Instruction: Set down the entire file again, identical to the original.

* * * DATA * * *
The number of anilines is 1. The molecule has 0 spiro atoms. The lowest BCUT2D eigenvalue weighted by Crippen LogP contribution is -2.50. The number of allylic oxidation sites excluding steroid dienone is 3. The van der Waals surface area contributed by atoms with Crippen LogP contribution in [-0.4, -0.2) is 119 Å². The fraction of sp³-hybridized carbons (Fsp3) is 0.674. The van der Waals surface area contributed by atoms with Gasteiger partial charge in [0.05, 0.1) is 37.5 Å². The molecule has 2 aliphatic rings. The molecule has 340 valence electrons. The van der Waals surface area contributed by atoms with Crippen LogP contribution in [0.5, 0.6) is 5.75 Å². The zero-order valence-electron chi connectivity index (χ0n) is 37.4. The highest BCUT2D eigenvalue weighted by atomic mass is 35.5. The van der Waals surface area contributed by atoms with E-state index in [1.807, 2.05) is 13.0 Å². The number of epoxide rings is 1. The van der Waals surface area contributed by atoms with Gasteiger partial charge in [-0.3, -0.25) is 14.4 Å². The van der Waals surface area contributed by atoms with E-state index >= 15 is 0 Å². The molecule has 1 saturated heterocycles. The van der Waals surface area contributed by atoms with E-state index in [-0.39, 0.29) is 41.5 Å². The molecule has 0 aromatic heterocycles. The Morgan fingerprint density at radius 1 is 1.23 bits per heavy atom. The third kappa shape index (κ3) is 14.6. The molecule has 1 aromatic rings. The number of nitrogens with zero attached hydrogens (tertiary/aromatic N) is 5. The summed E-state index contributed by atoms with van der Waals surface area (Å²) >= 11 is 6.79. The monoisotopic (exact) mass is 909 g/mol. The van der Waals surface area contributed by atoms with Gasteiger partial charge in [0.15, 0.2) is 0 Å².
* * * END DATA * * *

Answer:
The number of anilines is 1. The molecule has 0 spiro atoms. The lowest BCUT2D eigenvalue weighted by Crippen LogP contribution is -2.50. The number of allylic oxidation sites excluding steroid dienone is 3. The van der Waals surface area contributed by atoms with Crippen LogP contribution in [-0.4, -0.2) is 119 Å². The fraction of sp³-hybridized carbons (Fsp3) is 0.674. The van der Waals surface area contributed by atoms with Gasteiger partial charge in [0.05, 0.1) is 37.5 Å². The molecule has 2 aliphatic rings. The molecule has 340 valence electrons. The van der Waals surface area contributed by atoms with Crippen LogP contribution in [0.5, 0.6) is 5.75 Å². The zero-order valence-electron chi connectivity index (χ0n) is 37.4. The highest BCUT2D eigenvalue weighted by atomic mass is 35.5. The van der Waals surface area contributed by atoms with E-state index in [1.807, 2.05) is 13.0 Å². The number of epoxide rings is 1. The van der Waals surface area contributed by atoms with Gasteiger partial charge in [-0.3, -0.25) is 14.4 Å². The van der Waals surface area contributed by atoms with E-state index >= 15 is 0 Å². The molecule has 1 saturated heterocycles. The van der Waals surface area contributed by atoms with E-state index in [-0.39, 0.29) is 41.5 Å². The molecule has 0 aromatic heterocycles. The Morgan fingerprint density at radius 1 is 1.23 bits per heavy atom. The third kappa shape index (κ3) is 14.6. The molecule has 1 aromatic rings. The number of nitrogens with zero attached hydrogens (tertiary/aromatic N) is 5. The summed E-state index contributed by atoms with van der Waals surface area (Å²) >= 11 is 6.79. The monoisotopic (exact) mass is 909 g/mol. The van der Waals surface area contributed by atoms with Gasteiger partial charge in [0.15, 0.2) is 0 Å².